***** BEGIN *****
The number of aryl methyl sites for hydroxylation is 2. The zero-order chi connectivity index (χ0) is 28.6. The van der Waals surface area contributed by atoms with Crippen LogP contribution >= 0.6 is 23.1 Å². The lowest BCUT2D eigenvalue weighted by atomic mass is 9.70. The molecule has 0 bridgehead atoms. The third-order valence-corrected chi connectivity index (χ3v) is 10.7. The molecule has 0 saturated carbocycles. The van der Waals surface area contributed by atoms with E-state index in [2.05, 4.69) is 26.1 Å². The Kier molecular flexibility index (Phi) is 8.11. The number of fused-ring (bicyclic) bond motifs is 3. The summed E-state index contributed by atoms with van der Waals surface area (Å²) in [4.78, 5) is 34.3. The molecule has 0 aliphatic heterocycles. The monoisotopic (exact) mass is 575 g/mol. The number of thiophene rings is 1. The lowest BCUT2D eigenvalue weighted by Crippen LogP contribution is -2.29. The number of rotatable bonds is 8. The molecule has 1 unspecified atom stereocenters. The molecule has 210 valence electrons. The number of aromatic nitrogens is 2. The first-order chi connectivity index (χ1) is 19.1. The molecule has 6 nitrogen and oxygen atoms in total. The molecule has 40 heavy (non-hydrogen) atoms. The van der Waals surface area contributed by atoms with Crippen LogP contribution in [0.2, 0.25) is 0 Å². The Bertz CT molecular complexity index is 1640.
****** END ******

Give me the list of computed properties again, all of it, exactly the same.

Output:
The number of aryl methyl sites for hydroxylation is 2. The zero-order chi connectivity index (χ0) is 28.6. The van der Waals surface area contributed by atoms with Crippen LogP contribution >= 0.6 is 23.1 Å². The lowest BCUT2D eigenvalue weighted by atomic mass is 9.70. The molecule has 0 bridgehead atoms. The third-order valence-corrected chi connectivity index (χ3v) is 10.7. The molecule has 0 saturated carbocycles. The van der Waals surface area contributed by atoms with E-state index in [2.05, 4.69) is 26.1 Å². The Kier molecular flexibility index (Phi) is 8.11. The number of fused-ring (bicyclic) bond motifs is 3. The summed E-state index contributed by atoms with van der Waals surface area (Å²) in [4.78, 5) is 34.3. The molecule has 0 aliphatic heterocycles. The monoisotopic (exact) mass is 575 g/mol. The number of thiophene rings is 1. The lowest BCUT2D eigenvalue weighted by Crippen LogP contribution is -2.29. The number of rotatable bonds is 8. The molecule has 1 unspecified atom stereocenters. The molecule has 210 valence electrons. The number of aromatic nitrogens is 2. The first-order chi connectivity index (χ1) is 19.1. The molecule has 6 nitrogen and oxygen atoms in total. The molecule has 40 heavy (non-hydrogen) atoms. The van der Waals surface area contributed by atoms with Crippen LogP contribution in [0.2, 0.25) is 0 Å². The Bertz CT molecular complexity index is 1640.